antiseptic

adjective
an·ti·sep·tic | \ˌan-tə-ˈsep-tik \

Definition of antiseptic 

(Entry 1 of 2)

1a : opposing sepsis, putrefaction, or decay especially : preventing or arresting the growth of microorganisms (as on living tissue) an antiseptic solution

b : acting or protecting like an antiseptic an antiseptic mouthwash

2 : relating to or characterized by the use of antiseptics antiseptic treatment

3a : scrupulously clean : aseptic antiseptic surgical instruments

b : extremely neat or orderly especially : neat to the point of being bare or uninteresting a spare, antiseptic waiting room

c : free from what is held to be contaminating an antiseptic version of rustic life

4a : coldly impersonal an antiseptic greeting

b : of, relating to, or being warfare conducted with cold precision from a safe distance with few or no casualties on one's side antiseptic bombings

antiseptic

noun

Definition of antiseptic (Entry 2 of 2)

: a substance that inhibits the growth or action of microorganisms especially in or on living tissue clean the wound with an antiseptic also : germicide

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Other Words from antiseptic

Adjective

antiseptically \-ti-k(ə-)lē \ adverb

Examples of antiseptic in a Sentence

Adjective

known for keeping a strenuously antiseptic kitchen, the floor of which does indeed seem fit for eating off of for such an expensive, elegant Sunday brunch, one would expect the attendants at the buffet tables to be professionally attired in starched, antiseptic white jackets

Noun

Clean the affected area with an antiseptic. He applied antiseptic to the wound.
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Recent Examples on the Web: Adjective

Other than treating any scrapes and bruises with antiseptic to stave off infection, there may be relatively common gastrointestinal problems that will also need to be watched. Dina Fine Maron, Scientific American, "Rescued Thai Boys Being Watched for Illnesses Caught from Cave Animals," 10 July 2018 Amber Listerine antiseptic has eucalyptus oil in it. Joe Graedon, M.s., And Teresa Graedon, Houston Chronicle, "Changing washcloths daily helps control acne," 23 June 2018 Monetas’ office, in a five-story building, occupied rooms on a floor beneath the canton’s tax authorities and its government accountability office; the other tenants were dentists, and the corridors had a sharp antiseptic smell. Gideon Lewis-kraus, WIRED, "The Blockchain: A Love Story—And a Horror Story," 18 June 2018 Keep your skin’s microbiome in balance with the anti-microbial and anti-bacterial, antiseptic, and detoxifying essential oils tea tree, pine, balsam fir, and silver fir. Allison Young, Good Housekeeping, "6 Ways You Can Use Essential Oils To Treat And Prevent Acne Naturally," 8 Nov. 2017 The paintings are clever, if antiseptic: surreal, graphic, flat, intentionally made in styles that echo technical illustration. Cate Mcquaid, BostonGlobe.com, "At the ICA, Kevin Beasley alchemizes dark histories," 23 May 2018 Although signs of human activity were there, humans weren’t; Lille had become an antiseptic world barren of feeling or context, like the all-too-perfect set in The Truman Show. Michael Hardy, WIRED, "Spellbinding Photos of the World's Most Boring Neighborhoods," 30 Apr. 2018 The first-aid kit is stocked with more than 100 items, including bandages [5], antiseptic towelettes and hand wipes, antibiotic ointment and aspirin. Joe Veix, WSJ, "Survive in Style With a $995 Emergency Kit," 4 May 2018 Most often horse race outcomes are described in the antiseptic language of the handicapper. Tim Layden, SI.com, "2018 Kentucky Derby: Horses and Human Runners Are Not so Different," 2 May 2018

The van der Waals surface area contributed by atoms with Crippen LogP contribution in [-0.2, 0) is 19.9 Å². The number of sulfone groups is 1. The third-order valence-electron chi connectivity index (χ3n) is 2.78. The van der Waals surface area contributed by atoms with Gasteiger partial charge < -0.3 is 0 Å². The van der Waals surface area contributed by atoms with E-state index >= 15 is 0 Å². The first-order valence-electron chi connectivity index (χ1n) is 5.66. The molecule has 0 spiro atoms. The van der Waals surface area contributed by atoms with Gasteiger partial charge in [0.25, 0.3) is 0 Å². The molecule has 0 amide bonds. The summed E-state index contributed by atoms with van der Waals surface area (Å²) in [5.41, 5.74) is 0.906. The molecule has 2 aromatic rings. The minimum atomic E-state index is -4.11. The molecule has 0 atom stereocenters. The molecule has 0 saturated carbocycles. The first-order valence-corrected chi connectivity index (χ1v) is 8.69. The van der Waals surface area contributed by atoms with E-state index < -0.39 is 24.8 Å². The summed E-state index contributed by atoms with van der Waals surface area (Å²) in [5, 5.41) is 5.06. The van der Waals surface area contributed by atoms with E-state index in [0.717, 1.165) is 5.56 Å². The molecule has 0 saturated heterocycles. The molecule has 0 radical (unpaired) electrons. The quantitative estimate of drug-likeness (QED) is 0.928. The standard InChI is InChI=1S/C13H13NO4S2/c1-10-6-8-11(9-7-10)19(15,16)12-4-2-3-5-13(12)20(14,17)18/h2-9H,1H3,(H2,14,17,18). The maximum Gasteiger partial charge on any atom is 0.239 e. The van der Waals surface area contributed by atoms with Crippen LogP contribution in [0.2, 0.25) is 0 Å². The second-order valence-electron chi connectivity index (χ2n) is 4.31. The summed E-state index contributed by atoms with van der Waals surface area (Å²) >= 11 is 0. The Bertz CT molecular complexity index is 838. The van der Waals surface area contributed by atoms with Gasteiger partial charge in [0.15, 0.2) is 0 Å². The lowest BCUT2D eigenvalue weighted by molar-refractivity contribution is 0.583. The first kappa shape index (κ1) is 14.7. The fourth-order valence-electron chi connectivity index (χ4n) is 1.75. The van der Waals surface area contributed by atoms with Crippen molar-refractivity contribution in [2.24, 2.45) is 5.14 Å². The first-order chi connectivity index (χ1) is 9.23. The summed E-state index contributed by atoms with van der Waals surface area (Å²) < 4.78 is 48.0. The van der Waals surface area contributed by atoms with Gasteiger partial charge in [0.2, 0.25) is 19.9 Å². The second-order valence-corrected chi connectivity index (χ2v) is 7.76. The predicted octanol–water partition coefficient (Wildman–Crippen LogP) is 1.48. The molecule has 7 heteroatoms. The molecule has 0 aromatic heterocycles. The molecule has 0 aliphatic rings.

Recent Examples on the Web: Noun